Brain Game

Djokovic's Key Against Ruud To Earn Tennis Immortality

Brain Game analyses the Roland Garros final
June 11, 2023
Novak Djokovic defeats Casper Ruud in straight sets to win the Roland Garros title for the third time.
Peter Staples/ATP Tour
Novak Djokovic defeats Casper Ruud in straight sets to win the Roland Garros title for the third time. By Craig O'Shannessy

The first set was the match.

Novak Djokovic defeated Casper Ruud 7-6(1) 6-3, 7-5 in the Roland Garros final on Sunday by withstanding a brutal onslaught in the opening set that left the Super Serbian doubled over in exhaustion after only nine games.

Djokovic was tight, and the ball was consistently out of his strike zone. Ruud was playing perfectly, and Djokovic was struggling mightily. Playing when tight extracts an immeasurable amount of extra energy from the body. Djokovic was not his usual self, yet he somehow found a way to win one of the greatest sets in Grand Slam final history.

Ruud led 4-1 in the opening set and had Djokovic on the proverbial ropes. The Norwegian could not finish what he started. Djokovic broke back trailing 2-4 by extracting two forehand errors and two backhand errors. He saved a break point at 3-4, 30/40, and finally ran away with the tie-break 7/1. It was a brutal set that quite possibly only Djokovic could have found a way to the finish line in.

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Djokovic stole the opening set by completely dominating the 0-4 rally length.

Set 1: Rally Length

  • 0-4 Shots: Djokovic 30/Ruud 12 (Djokovic +18)
  • 5-8 Shots: Djokovic 7/Ruud 17 (Djokovic -10)
  • 9+ Shots: Djokovic 10/Ruud 12 (Djokovic -2)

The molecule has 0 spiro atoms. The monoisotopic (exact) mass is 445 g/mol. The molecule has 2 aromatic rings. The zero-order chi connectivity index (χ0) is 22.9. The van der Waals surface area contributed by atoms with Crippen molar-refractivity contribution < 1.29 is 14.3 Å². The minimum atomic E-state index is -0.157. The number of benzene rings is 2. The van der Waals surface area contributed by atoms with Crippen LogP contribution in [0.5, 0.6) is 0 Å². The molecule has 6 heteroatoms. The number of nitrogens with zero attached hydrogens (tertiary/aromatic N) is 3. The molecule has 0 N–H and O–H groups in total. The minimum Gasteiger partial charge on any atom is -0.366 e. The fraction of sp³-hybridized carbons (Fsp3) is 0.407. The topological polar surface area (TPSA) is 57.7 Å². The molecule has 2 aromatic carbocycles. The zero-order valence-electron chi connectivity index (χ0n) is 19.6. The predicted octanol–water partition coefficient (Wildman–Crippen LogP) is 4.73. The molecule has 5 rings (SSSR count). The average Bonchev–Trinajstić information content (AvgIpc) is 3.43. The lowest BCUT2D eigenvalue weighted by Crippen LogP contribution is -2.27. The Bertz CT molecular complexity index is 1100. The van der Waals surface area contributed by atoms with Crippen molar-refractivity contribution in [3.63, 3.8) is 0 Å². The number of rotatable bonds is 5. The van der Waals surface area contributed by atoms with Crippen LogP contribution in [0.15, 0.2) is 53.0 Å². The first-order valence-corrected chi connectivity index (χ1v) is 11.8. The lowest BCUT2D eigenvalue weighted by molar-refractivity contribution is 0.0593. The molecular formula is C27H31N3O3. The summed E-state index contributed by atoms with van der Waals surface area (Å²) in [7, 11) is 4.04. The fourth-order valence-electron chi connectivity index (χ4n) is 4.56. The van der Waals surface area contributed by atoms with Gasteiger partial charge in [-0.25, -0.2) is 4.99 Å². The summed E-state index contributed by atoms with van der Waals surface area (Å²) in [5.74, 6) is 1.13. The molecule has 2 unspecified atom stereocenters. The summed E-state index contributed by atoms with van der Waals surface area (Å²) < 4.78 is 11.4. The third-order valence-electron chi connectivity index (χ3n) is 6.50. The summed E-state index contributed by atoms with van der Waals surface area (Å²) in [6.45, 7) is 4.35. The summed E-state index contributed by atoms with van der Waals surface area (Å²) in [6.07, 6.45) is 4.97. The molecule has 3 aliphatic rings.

Djokovic created a substantial 18-point advantage in the opening set in the 0-4 shot rally length, winning 30 points, while losing 12. The longer the rally went, the more it favoured Ruud. The shorter the rally length, the more Djokovic got to breathe and recover to fight another day.

The average rally length in the opening set was a bruising 6.3 shots, which was much longer than the 4.9 shots in set two and 4.5 shots in set three. The primary tactic to finish points quickly for the Serbian was to go immediately to the net.

Djokovic Net Points Won

  • Set 1=11/15
  • Set 2=4/6
  • Set 3=5/6

Djokovic had to seek the refuge of the net in the opening set to avoid longer rallies where he lost more points than he won. Djokovic started tight, missing two drop shots in the opening return game, and a simple overhead in the next game that made him play more defensively than normal.

Against Alcaraz in the semi-finals, Djokovic could use the power of his opponent’s groundstrokes back against him. Against Ruud, the ball was slower and higher out of the strike zone, and Djokovic struggled to do anything to hurt his opponent. Combined with his tightness, Djokovic was expending maximum energy, and the ball was going anywhere.

Djokovic won 43 per cent (26/60) of baseline points in the opening set, while Ruud won 48 per cent (29/61). Djokovic and Ruud both hit 15 winners in the opening set, but that would signal the end of Ruud’s aggression in the match. Ruud only hit seven winners in the second set and nine in the third. By comparison, Djokovic ramped up his aggression, striking 15 winners in set two and a substantial 22 winners in the third set.

The shot that grew in importance for Djokovic was his forehand.

Djokovic Forehand Winners

  • Set 1 = 8 winners/13 errors = -5
  • Set 2 = 8 winners/8 errors = 0
  • Set 3 = 12 winners/8 errors = +4

The average rally length for the final was a substantial 5.4 shots, and once Djokovic got the first set under his belt, it was his aggressive forehand that he rode to victory.

Djokovic now stands alone with 23 Grand Slam titles. The opening set of today’s final may very well be one of the toughest physically and mentally he has ever had to withstand.

The reward is tennis immortality.

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